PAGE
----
Tuesday, December 22, 2009

A Swearing Good Time

Hi Folks!

As the title of this blog suggests, my Peace Corps colleagues and I were officially sworn in last Saturday afternoon at the U.S ambassador's house in Kigali. The ceremony was held outside on the lawn, under the cover of a large tent. It was a regular old garden party; there was an array of buffet-style of food, socializing with former PC volunteers who came to welcome us as the newest members of the Corps, being treated to traditional dancing by a local troupe of young dancers, and of course, awesome cake!!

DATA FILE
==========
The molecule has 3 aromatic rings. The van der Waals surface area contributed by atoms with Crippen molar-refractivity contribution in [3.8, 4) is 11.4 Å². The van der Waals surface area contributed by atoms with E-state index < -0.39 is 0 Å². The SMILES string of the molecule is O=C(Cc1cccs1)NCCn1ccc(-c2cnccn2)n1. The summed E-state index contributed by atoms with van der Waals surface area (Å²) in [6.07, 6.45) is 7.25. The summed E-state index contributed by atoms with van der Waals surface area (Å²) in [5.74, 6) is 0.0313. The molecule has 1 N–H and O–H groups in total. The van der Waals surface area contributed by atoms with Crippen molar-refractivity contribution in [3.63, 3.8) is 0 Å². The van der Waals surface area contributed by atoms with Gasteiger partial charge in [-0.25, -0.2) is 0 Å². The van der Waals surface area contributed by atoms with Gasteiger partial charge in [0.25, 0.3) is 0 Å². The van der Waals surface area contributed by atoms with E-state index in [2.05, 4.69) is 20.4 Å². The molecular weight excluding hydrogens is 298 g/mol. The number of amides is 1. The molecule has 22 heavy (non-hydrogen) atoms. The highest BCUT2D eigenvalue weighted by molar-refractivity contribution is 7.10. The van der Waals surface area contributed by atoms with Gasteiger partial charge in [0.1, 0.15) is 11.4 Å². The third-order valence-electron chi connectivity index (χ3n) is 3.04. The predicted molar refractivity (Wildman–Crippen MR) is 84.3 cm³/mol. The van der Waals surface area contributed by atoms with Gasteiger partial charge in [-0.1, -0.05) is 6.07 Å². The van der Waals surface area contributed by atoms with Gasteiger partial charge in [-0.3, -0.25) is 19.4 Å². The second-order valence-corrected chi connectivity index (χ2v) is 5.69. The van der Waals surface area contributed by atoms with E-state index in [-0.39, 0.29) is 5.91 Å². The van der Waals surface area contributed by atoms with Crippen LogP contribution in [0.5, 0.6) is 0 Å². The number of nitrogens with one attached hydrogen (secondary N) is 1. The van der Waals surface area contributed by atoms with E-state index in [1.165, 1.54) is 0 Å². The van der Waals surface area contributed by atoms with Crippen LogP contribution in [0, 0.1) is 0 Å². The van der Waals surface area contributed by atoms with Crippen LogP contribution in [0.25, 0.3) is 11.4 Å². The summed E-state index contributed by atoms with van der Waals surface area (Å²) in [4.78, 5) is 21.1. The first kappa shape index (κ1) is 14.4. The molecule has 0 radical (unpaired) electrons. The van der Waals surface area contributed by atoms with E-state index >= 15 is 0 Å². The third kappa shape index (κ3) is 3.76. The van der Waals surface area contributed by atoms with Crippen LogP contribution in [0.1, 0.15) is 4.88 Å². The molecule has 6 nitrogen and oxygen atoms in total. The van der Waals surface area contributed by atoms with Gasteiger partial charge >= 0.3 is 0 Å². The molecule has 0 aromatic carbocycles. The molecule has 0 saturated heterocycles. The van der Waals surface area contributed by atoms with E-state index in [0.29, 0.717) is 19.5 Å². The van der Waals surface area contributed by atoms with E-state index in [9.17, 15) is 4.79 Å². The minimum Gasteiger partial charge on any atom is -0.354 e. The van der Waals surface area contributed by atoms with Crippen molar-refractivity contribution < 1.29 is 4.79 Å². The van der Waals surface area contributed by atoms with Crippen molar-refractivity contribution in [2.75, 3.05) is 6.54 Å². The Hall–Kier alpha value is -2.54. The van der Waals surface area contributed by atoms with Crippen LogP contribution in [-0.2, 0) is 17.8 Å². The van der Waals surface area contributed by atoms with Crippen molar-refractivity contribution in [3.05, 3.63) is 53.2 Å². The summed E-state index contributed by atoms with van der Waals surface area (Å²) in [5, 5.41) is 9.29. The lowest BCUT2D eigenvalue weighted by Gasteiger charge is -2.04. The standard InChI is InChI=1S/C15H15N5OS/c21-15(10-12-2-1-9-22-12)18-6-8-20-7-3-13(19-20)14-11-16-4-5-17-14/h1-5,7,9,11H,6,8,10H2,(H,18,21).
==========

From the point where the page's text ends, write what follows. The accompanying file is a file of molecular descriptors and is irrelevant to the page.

Afterward, we all dispersed into the city and boy, was it system overload. I have not been back to the capital city in 10 weeks so I was not prepared for the culture shock I experienced upon returning to the bustling metropolis. Cars zooming past, up and down the hills, nearly clipping me on the heels, supermarkets and shopping malls, ice-cream, pizza, Chinese, Indian, construction work on soon-to-be skyscrapers, and most disorienting of all was seeing other Msungus whom I didn't recognize!! However, despite the fish-out-of-pond feeling, I had a fabulous time. After having spent 2 and half months in a relatively small town I definitely learned to appreciate what Kigali has to offer!! If anyone is interested in visiting me (and you really should think about it ;) I highly suggest staying in this great city.